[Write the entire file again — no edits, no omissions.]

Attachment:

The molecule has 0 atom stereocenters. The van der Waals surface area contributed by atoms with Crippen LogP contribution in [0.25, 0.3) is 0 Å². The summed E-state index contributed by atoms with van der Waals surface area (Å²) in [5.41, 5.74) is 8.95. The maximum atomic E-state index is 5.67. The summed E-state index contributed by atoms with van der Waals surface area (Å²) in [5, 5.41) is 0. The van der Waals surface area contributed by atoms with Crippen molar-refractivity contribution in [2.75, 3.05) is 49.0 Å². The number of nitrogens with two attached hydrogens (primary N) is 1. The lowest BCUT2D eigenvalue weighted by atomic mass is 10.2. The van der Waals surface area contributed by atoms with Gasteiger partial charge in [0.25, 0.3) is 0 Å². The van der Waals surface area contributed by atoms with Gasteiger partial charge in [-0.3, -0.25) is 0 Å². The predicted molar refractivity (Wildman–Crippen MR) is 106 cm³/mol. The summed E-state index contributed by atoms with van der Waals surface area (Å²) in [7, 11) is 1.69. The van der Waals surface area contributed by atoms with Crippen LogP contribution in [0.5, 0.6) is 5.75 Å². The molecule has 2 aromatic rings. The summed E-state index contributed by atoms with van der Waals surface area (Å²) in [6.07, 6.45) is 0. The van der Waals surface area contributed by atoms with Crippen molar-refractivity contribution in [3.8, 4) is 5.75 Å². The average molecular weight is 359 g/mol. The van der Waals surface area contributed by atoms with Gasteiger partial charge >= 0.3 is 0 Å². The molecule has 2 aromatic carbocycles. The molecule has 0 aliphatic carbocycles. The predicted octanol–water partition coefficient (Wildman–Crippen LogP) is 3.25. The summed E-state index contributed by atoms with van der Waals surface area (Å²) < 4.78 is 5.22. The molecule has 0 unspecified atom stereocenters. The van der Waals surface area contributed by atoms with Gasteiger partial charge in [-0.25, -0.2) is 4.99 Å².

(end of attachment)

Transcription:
The molecule has 0 atom stereocenters. The van der Waals surface area contributed by atoms with Crippen LogP contribution in [0.25, 0.3) is 0 Å². The summed E-state index contributed by atoms with van der Waals surface area (Å²) in [5.41, 5.74) is 8.95. The maximum atomic E-state index is 5.67. The summed E-state index contributed by atoms with van der Waals surface area (Å²) in [5, 5.41) is 0. The van der Waals surface area contributed by atoms with Crippen molar-refractivity contribution in [2.75, 3.05) is 49.0 Å². The number of nitrogens with two attached hydrogens (primary N) is 1. The lowest BCUT2D eigenvalue weighted by atomic mass is 10.2. The van der Waals surface area contributed by atoms with Gasteiger partial charge in [0.25, 0.3) is 0 Å². The van der Waals surface area contributed by atoms with Gasteiger partial charge in [-0.3, -0.25) is 0 Å². The predicted molar refractivity (Wildman–Crippen MR) is 106 cm³/mol. The summed E-state index contributed by atoms with van der Waals surface area (Å²) in [7, 11) is 1.69. The van der Waals surface area contributed by atoms with Crippen LogP contribution in [0.5, 0.6) is 5.75 Å². The molecule has 2 aromatic rings. The summed E-state index contributed by atoms with van der Waals surface area (Å²) in [6.07, 6.45) is 0. The van der Waals surface area contributed by atoms with Crippen molar-refractivity contribution in [3.8, 4) is 5.75 Å². The average molecular weight is 359 g/mol. The van der Waals surface area contributed by atoms with Gasteiger partial charge >= 0.3 is 0 Å². The molecule has 2 aromatic carbocycles. The molecule has 0 aliphatic carbocycles. The predicted octanol–water partition coefficient (Wildman–Crippen LogP) is 3.25. The summed E-state index contributed by atoms with van der Waals surface area (Å²) < 4.78 is 5.22. The molecule has 0 unspecified atom stereocenters. The van der Waals surface area contributed by atoms with Gasteiger partial charge in [-0.25, -0.2) is 4.99 Å².